She Eats Writers Like Part of a Complete Breakfast

Jane Awesome running the voodoo down: 


Mrs. Jennings was a widow, with an ample jointure. She had only two daughters, both of whom she had lived to see respectably married, and she had now therefore nothing to do but marry all the rest of the world. In the promotion of this object, she was zealously active, as far as her ability reached, and missed no opportunity of projecting weddings among all the young people of her acquaintance. She was remarkably quick in the discovery of attachments, and had enjoyed the advantage of raising the blushes and the vanity of many a young lady by insinuations of her power over such a young man; and this kind of discernment enabled her soon after her arrival at Barton decisively to pronounce that Colonel Brandon was very much in love with Marianne Dashwood. 

She rather suspected it to be so, on the very first evening of their being together, from his listening so attentively while she sang to them; and when the visit was returned by the Middletons dining at the cottage, the fact was ascertained by his listening to her again. It must be so. She was perfectly convinced of it. It would be an excellent match, for he was rich and she was handsome. Mrs. Jennings had been anxious to see Colonel Brandon well married, ever since her connection with Sir John first brought him to her knowledge; and she was always anxious to get a good husband for every pretty girl. 

The immediate advantage to herself was by no means inconsiderable, for it supplied her with endless jokes against them both. At the Park she laughed at the colonel, and in the cottage at Marianne. To the former her raillery was probably, as far as it regarded only himself, perfectly indifferent; but to the latter it was at first incomprehensible; and when its object was understood, she hardly knew whether most to laugh at its absurdity, or censure its impertinence, for she considered it as an unfeeling reflection on the colonel's advanced years, and on his forlorn condition as an old bachelor.

I read these sentences on Saturday, and I've been thinking about my attraction to them, and to Austen in general since then. I've said this before, but it's funny how often it comes back to me—the whole of my  aesthetic was shaped by Golden Age hip-hop. 

One of the delights of Austen is how she employs the polite language of the gentry to describe people who really are not. "In promotion of this object, she was zealously active...." "The immediate advantage to herself was by no means inconsiderable..."  "The distinction was, perhaps, felt too strongly..." But the fact is the high language is belied by the invariably low behavior of many of her characters. I don't know enough about Austen to say whether this is her intent or not, but it's the way I read it—a dissonance between form and content. Is there really anything, ultimately, ladylike about Lady Van der Burgh?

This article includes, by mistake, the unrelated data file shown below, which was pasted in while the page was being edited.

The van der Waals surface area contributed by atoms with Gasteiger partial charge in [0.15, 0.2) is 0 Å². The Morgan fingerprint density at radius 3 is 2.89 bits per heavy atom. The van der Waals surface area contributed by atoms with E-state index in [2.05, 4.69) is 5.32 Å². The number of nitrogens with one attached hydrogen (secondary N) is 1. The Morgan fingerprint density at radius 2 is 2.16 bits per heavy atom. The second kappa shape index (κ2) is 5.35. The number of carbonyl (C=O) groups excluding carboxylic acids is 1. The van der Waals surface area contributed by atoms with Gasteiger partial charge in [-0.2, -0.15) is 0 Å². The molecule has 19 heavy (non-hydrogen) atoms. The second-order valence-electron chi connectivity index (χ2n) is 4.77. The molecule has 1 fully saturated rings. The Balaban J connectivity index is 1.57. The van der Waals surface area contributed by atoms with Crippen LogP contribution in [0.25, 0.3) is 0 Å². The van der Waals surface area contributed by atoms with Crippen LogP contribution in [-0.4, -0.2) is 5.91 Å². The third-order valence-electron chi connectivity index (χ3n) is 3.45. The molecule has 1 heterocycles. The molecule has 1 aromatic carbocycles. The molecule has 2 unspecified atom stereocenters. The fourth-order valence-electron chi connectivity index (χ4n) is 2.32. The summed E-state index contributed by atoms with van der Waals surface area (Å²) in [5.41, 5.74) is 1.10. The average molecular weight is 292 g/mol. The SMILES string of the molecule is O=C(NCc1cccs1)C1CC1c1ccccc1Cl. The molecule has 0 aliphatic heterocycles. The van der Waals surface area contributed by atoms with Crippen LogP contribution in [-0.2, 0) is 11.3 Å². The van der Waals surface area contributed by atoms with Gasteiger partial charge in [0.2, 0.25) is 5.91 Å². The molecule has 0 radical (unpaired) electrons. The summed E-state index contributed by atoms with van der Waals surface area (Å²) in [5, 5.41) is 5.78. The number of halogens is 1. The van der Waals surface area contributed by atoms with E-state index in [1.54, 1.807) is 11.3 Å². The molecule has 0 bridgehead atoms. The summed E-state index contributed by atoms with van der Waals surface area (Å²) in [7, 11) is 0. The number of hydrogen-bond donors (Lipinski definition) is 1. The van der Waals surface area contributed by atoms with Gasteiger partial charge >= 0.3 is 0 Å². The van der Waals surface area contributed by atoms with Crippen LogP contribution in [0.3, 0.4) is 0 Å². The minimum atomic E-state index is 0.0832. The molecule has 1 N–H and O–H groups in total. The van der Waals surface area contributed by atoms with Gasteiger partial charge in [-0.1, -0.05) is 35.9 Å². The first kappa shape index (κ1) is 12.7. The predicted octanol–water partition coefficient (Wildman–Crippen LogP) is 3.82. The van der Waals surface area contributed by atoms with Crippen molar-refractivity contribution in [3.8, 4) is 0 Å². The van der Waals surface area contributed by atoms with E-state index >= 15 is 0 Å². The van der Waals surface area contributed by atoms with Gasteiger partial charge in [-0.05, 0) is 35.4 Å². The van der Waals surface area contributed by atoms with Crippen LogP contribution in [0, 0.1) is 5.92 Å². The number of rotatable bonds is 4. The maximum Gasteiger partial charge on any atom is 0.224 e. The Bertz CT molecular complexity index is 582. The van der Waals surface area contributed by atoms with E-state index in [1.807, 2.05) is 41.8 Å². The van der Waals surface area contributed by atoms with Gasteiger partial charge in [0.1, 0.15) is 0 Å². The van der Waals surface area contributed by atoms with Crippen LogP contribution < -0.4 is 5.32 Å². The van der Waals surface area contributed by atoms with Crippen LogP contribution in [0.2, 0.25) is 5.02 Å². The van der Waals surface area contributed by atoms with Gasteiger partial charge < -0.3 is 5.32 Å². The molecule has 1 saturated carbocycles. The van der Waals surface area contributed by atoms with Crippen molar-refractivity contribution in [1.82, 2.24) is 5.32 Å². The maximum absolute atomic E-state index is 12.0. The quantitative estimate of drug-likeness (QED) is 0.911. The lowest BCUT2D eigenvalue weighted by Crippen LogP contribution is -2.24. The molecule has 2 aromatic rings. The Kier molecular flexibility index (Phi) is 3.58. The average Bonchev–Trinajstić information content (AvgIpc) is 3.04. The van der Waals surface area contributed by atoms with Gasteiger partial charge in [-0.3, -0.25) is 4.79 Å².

Likewise, rappers have this way of using regal language to describe thuggish behavior. So in lieu of introducing a story where the protagonist will rob and kill drug dealers, Biggie gives us a corporate and officious beginning: "Today's agenda..." he instructs us. The antagonists are not thugs, they are "henchmen" and should our hero fail, he's not told that his brains will be splattered over the payment, but oh so gently gently, "your life is on the shelf." The hero's compatriot is a man who "chose not the moves wisely." A gentleman of the highest honor he "vanished\Came back speaking Spanish\Lavish habits, three rings, twenty karats." And in noting his resolve, the hero assures as that retreat is "not in my protocol"

Or take "Friend of Foe," which is positively genteel. Attempting to intimidate a drug dealer Jay kindly instructs him not just in the drug trade, but in manners:

Your twitching, don't do that. You're making me nervous.
My crew, well they do pack. Them dudes is murderers. 
So please, would you, put your hand back in sight?
They don't like to see me nervous, you can understand that right?
You draw, better be Picasso. You know, the best.
Because if this is not so, eh, God Bless.
You leave me no choice. I leave you no voice...

The point here is not to draw a rather narrow comparison between Jane Awesome and hip-hop, but to say that I'm always amazed at how human, normal, and natural the literature of hip-hop ultimately is. Like much of Austen's work, rappers are obsessed with the come up, with getting put on. For Austen it's marriage. For rappers it's often drugs and/or guns. And in both there's this ironic appropriation of the manners, language and customs of the very class to which they aspire.

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Ta-Nehisi Coates is a national correspondent at The Atlantic, where he writes about culture, politics, and social issues. He is the author of the memoir The Beautiful Struggle.

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